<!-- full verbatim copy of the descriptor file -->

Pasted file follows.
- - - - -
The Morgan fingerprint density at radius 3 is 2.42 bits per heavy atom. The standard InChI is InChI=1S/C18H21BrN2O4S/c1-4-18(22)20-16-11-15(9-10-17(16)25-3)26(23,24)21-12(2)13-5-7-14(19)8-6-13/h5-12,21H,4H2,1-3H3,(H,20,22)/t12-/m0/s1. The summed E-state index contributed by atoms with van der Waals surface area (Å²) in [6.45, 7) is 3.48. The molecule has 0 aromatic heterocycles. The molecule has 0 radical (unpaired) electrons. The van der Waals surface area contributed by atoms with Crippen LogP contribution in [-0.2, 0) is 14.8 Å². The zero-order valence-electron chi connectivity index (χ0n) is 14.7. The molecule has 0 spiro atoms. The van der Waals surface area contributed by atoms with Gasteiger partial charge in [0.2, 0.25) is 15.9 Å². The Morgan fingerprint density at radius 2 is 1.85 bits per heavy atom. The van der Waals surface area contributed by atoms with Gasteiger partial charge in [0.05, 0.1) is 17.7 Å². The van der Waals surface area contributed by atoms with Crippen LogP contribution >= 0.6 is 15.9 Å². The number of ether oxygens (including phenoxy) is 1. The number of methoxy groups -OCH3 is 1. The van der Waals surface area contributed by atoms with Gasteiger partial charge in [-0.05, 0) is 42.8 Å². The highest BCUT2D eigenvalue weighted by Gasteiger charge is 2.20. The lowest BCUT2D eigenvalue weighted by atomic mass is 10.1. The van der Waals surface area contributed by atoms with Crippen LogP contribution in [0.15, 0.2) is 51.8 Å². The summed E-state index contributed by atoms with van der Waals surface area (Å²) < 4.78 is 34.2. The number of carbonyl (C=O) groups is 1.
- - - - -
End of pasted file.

The Morgan fingerprint density at radius 3 is 2.42 bits per heavy atom. The standard InChI is InChI=1S/C18H21BrN2O4S/c1-4-18(22)20-16-11-15(9-10-17(16)25-3)26(23,24)21-12(2)13-5-7-14(19)8-6-13/h5-12,21H,4H2,1-3H3,(H,20,22)/t12-/m0/s1. The summed E-state index contributed by atoms with van der Waals surface area (Å²) in [6.45, 7) is 3.48. The molecule has 0 aromatic heterocycles. The molecule has 0 radical (unpaired) electrons. The van der Waals surface area contributed by atoms with Crippen LogP contribution in [-0.2, 0) is 14.8 Å². The zero-order valence-electron chi connectivity index (χ0n) is 14.7. The molecule has 0 spiro atoms. The van der Waals surface area contributed by atoms with Gasteiger partial charge in [0.2, 0.25) is 15.9 Å². The Morgan fingerprint density at radius 2 is 1.85 bits per heavy atom. The van der Waals surface area contributed by atoms with Gasteiger partial charge in [0.05, 0.1) is 17.7 Å². The van der Waals surface area contributed by atoms with Crippen LogP contribution >= 0.6 is 15.9 Å². The number of ether oxygens (including phenoxy) is 1. The number of methoxy groups -OCH3 is 1. The van der Waals surface area contributed by atoms with Gasteiger partial charge in [-0.05, 0) is 42.8 Å². The highest BCUT2D eigenvalue weighted by Gasteiger charge is 2.20. The lowest BCUT2D eigenvalue weighted by atomic mass is 10.1. The van der Waals surface area contributed by atoms with Crippen LogP contribution in [0.15, 0.2) is 51.8 Å². The summed E-state index contributed by atoms with van der Waals surface area (Å²) < 4.78 is 34.2. The number of carbonyl (C=O) groups is 1.